4. jreighley June 9, 2010 at 10:54 am

    It is interesting that the civil rights act of 1875 was declared unconstitution for the very reason that Paul points out.. Wikipedia summarizes it this way: “Supreme Court deemed the act unconstitutional on the basis that Congress had no power to regulate the conduct of individuals.”
    Truthfully, I don’t think discrimination was economically sustainable if it wasn’t embraced by Government laws. Yes there would be pockets of Jerks, but everyone would know that they where Jerks, and they would be treated as jerks. Getting rid of the State endorsement and encouragement or sometimes requirement of jerkness would probably end it without making people feel trampled upon. People who feel trampled upon also feel justified in retaining their oppressed behavior, weather it was reasonable or not.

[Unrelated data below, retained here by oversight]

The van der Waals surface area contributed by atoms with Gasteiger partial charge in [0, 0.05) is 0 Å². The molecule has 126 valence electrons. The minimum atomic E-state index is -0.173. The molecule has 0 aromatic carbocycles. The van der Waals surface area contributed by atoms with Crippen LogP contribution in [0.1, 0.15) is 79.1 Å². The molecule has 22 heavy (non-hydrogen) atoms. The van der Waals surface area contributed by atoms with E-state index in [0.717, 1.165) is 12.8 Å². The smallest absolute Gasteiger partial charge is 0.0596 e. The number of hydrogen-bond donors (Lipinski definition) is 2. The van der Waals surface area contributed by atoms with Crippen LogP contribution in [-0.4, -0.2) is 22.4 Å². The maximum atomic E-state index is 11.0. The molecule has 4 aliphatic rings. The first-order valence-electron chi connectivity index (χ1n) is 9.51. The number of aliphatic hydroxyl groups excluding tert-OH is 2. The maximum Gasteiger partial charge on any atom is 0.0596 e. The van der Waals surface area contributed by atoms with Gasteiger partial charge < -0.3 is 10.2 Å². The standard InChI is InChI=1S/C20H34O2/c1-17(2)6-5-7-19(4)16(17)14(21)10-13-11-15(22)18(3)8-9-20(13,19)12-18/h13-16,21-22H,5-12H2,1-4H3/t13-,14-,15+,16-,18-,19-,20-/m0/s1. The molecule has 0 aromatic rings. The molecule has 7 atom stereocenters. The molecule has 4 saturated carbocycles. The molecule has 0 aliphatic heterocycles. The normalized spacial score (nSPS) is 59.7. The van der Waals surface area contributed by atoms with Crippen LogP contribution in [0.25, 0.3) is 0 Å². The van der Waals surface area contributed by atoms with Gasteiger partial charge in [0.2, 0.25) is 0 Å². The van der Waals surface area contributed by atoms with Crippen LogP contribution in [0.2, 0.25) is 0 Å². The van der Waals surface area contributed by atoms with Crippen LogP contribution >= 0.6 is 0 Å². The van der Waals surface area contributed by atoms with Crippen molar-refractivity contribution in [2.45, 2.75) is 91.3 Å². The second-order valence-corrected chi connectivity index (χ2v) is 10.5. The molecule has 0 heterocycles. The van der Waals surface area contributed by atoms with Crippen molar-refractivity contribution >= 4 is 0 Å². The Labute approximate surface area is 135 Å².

On a related note, Portland Oregon has a fun little debate going on where a anarchist run coffee shop is refusing to serve on or off duty police officers. Apparently they are bragging that the publicity from kicking the cop out has been really good for business.